Now that the California Senate has voted to suspend three of its members, all accused or convicted of criminal wrongdoing, legislators hope the issue will quickly vanish.
And that's precisely the problem with this action.
Giving three senators a "time out" — with pay — allows the rest of the members a chance to express outrage, genuine or feigned. However, it doesn't begin to address a larger question: Are these merely three bad apples, or is the larger orchard that is California's Legislature rotten to its core?
If Sacramento officialdom — the Legislature and Gov.
Such a commission could be composed of, say, nine appointees — three each from the governor and the respective Democratic and Republican leaderships. This only works if there's bipartisan and nonpartisan input. None of the appointees can have a financial interest in state government (no lobbying, consulting or counseling).
Then appoint someone to head the panel who is seen to be above the fray. There are plenty of good candidates. I'd nominate Tom Campbell, dean of Chapman University's School of Law. Why Campbell? He's a former state lawmaker and congressman, and a former candidate for statewide office. As such, he understands the intersection of politics, money and ethical choices. But more important, he's one of the most incorruptible individuals to have held public office in California in the post-Watergate era. This is a mission that calls for Diogenes.
As for what the commission should examine, here are three suggested areas:
The current cases. Begin with the assorted sins both proved and alleged — fraud, bribery, criminal conspiracy — of Sens.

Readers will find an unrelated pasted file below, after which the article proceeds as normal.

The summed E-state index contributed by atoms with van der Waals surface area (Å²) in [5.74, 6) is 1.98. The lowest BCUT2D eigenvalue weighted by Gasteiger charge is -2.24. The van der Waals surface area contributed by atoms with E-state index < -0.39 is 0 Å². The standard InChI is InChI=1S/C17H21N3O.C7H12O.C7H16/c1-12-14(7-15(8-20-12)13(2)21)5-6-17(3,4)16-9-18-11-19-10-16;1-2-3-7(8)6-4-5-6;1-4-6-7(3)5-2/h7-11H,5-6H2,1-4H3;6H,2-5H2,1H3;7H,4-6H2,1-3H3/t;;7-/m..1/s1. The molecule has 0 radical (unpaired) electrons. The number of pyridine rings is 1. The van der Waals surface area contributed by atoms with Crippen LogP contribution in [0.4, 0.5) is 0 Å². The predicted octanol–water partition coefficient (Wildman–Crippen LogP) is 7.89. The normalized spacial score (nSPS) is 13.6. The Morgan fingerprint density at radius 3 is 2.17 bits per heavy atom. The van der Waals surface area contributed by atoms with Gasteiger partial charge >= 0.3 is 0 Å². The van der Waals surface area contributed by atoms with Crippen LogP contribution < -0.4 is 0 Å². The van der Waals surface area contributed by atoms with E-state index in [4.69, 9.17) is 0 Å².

Campaign finance. This year marks the 40th anniversary of California's Political Reform Act, which requires detailed disclosure of money in elected offices, including campaign contributions and spending and candidates' personal finances. Is that law living up to its original intent, or has it become too tempting and too easy for lawmakers to game the system, legally and criminally?
The commission needs to consider whether these latest scandals strengthen the case for public funding of state campaigns. Or should California, instead, blow the lid off donor limits, offering candidates unlimited contributions in exchange for immediate disclosure?
Sacramento self-policing. The Assembly and state Senate have legislative ethics committees. What they actually do is anyone's guess. For example, Senate President Pro Tem
An independent commission should investigate whether a lackadaisical approach to ethics policing has fostered a corrupt culture.
In this information age, the public's attention span is limited. Before Yee's arrest last week, there was our national obsession with a missing airplane. And this being California, you can always count on celebrity inanity (hello, Gwyneth Paltrow) or a slow-speed car chase to clog the airwaves.
Sacramento lawmakers face this ethical quandary: turn their collective back on their colleagues, as they've now done, and count on the public to soon lose interest, or use the scandals as a first step in repairing the public's trust in the institution.
Here's hoping Sacramento takes the high road.